As for the antagonists we start with the coach. The plot might try an convince you that he is on the side of the protagonist but I’m not sure the show ever makes me believe that. First of all Eiichi Suo is super creepy. He looks like he is just killing time before his real job as back alley rapist in a hentai. Also they obviously want him to be the super hard shojo sports coach. The one that is merciless to his students but only because he really cares for his students but worries that any leniency will lead to weakness. The thing is when you think that big reveal of of his better nature will come but it never really does. The end makes him seem more like this eternal jerky spirit of pro wrestling. Miku’s main rival is Sapphire who is so very obviously Yoko Shibano. I and not 100% sure if this is supposed to be a joke or just the most obvious secret in the world. Part of me wants to believe that it is par for the humor of the show but they play it so straight I am left to wonder. She is the equally hard-working and honest fighter that sees Miku as the only worthy opponent in the league. Her father on the other hand is a sneaky old millionaire that sends all sorts of underhanded obstacles at the Pretty Four including ninjas, spies, and assassins all to get back and the owner of the team for the gravest of grudges. (WARNING: The grudge is hardly grave at all.) And last but no least is Aquamarine who is at the top of her game but has lost the ability to grow as a fighter. She has a past connected to the old boozer of a coach. She also has major man jaw. She is supposedly to look matronly but she comes off more like a drag queen.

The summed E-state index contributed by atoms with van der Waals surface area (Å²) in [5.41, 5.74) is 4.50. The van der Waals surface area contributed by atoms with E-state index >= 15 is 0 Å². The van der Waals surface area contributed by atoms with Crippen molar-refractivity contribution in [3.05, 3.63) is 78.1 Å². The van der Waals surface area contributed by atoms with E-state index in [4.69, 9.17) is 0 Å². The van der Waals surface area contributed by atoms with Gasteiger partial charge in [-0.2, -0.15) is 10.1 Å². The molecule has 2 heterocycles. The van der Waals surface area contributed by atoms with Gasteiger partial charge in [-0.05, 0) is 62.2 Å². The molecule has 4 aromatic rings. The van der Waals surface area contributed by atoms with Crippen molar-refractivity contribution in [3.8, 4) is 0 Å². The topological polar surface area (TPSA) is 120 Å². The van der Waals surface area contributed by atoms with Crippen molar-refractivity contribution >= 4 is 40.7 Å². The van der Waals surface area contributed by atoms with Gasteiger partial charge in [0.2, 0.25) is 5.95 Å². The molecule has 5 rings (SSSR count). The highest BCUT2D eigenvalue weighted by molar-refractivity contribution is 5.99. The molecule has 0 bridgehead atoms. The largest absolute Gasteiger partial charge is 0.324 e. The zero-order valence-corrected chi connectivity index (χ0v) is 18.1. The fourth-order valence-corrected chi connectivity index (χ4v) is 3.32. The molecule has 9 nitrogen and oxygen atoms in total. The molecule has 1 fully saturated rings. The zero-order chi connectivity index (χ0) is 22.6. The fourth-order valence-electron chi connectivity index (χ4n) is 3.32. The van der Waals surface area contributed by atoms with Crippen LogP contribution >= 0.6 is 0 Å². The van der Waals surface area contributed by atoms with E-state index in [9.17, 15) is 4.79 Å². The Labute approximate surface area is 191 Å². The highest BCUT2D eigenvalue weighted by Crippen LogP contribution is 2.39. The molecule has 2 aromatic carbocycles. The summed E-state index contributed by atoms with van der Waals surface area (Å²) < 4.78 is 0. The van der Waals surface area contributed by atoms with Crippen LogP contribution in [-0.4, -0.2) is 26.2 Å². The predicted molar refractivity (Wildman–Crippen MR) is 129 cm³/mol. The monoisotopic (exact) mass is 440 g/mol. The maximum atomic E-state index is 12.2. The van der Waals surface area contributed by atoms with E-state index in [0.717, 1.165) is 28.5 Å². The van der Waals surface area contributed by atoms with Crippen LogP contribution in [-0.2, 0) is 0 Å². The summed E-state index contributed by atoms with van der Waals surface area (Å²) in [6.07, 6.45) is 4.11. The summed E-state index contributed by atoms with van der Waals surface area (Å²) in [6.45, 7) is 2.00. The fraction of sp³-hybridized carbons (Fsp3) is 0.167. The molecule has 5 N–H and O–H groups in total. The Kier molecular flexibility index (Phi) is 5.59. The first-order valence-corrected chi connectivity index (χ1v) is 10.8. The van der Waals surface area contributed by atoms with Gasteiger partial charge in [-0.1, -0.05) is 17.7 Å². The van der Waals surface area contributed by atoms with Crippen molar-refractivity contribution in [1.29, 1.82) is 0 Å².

Some of the most entertaining parts of MFM are when the try to wedge in some romantic subplots. Just as so many of the villains in the series fail miserably, Nagoya (brother to Sapphire) somehow captures the hearts of women. This is so impossible to imagine (I was reminded of Kazamatsuri from Yawara! A Fashionable Judo Girl). He will make you roll your eyes and slap your forehead as he is a major tool. Despite that he succeeds in seducing Miku and Ginko and almost gets them both out of the way which I think makes him the most successful villain in the series period. Nagoya also randomly leaves later in the series as if he sees the company as a sinking ship. One minute he is there, the next he has left on a business trip so let’s just chalk it up to the staff hating him as much as us!